Identification, Authentication, Authorisation. Simply Explained.

There’s been a lot of confusion around security terminology. Let’s clarify the difference between identification, authentication and authorisation.

Oct 8, 2021 - 2 min.
Picture of: Branka Miljanovic
Branka Miljanovic

As online services become more commonplace and more of our day-to-day activities take place in online spaces, we’re all becoming better versed in the terminology once reserved for tech gurus. However, there has also been a lot of confusion around some of these terms. This is especially obvious with the vocabulary used to describe the authentication process.

Most of us are now familiar with various authentication processes – like two-factor and multi-factor authentication – which rely on a series of steps to identify, authenticate and authorise users to access accounts, platforms and data. However, there is a lack of clarity around these processes since these terms are often used interchangeably. In fact, there is a very clear distinction between them.

How can we differentiate these terms?

Let’s take a look at a real-world example to clarify the differences between identification, authentication and authorisation. 

Now that venues are reopening and life is regaining some normalcy, people are taking advantage of the opportunity to enjoy cultural events. Art enthusiasts, film aficionados and sports fans are flocking to museums, theatres and stadiums. In an effort to relax social distancing controls, many of these venues are requiring proof of vaccination against Covid for entry. This is a perfect scenario to explain the distinction between identification, authentication and authorisation!

Step 1: Identification

On the day of the concert, you arrive at the venue with your ticket in hand. In order to identify you as the person whose name is on the ticket, you present your personal identification card to security personnel. This can be equated to your username when logging into online accounts and platforms. 

Step 2: Authentication

The security guard at the concert venue takes your ticket and compares the name and face on the personal identification card to the person wanting to enter (you). If the faces and names match up, you have been authenticated. This step is essentially an analogue version of the facial recognition process. And facial recognition security processes have become a common replacement for account passwords.

Step 3: Authorisation

Once your identity has been authenticated, you still need to be authorised to enter the concert venue. This is where your proof of vaccination comes in. Your Covid vaccination card grants you permission to attend the event. This works in a very similar way to data access permissions that either grant or deny your request to view or edit specific data.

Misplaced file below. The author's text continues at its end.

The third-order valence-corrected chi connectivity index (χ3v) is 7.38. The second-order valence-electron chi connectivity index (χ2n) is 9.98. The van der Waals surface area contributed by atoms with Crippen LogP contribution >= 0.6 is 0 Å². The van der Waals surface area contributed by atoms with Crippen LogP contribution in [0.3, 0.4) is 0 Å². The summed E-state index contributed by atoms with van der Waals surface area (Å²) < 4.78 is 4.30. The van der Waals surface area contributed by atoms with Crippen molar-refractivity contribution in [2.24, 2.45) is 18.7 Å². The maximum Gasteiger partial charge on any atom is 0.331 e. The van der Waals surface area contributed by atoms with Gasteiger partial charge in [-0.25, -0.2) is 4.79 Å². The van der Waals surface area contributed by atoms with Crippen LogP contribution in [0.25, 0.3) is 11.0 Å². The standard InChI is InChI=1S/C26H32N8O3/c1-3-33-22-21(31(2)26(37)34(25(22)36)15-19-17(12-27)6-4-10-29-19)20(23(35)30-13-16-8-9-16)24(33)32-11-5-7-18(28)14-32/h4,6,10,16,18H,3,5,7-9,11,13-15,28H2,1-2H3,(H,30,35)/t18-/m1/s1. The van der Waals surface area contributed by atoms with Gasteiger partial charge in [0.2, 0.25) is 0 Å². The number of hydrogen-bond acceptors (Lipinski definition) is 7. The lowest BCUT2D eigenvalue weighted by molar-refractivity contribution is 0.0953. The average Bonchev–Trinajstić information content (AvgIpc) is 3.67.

If you as the concertgoer fail any one of these steps, you will not be admitted to the venue.

Back to the online world

Online security has become significantly more important over the past twenty years, as more and more personal data has been digitised and digitalisation has transformed how we do business and conduct our personal affairs. Not everyone should be able to access all available data, which is why rights and restrictions have to be connected to user accounts. 

When logging into your bank account or social media accounts, a username won’t get you very far. That’s a good thing! Otherwise, everyone who knew your username would be able to access all your data. In order to ensure that only you can access your private information, you need access to authenticate your identity. 

By the same way, in order to ensure that every user does not gain access to vital system data and programs, companies can set user permissions so only specific individuals are authorised to view or edit data and information. 

Integrating an IAM system to guarantee security

Identity and Access Management (IAM) systems like Nevis’ solutions make it easy to assign, manage and monitor access rights and privileges on the basis of set guidelines, including parameters like device, location and of course user account. Any unauthorised access attempts trigger an alert and can be further investigated if it is deemed necessary. 

With increased cyberattacks and ransomware threatening data and system security, it is essential for businesses to provide added security wherever they can. Using IAM to automate the allocation of access permissions and authenticate users is one of the most feasible ways to accomplish this. Ultimately, your data and systems deserve at least the same level of protection as concert and sporting venues. 


What is CIAM?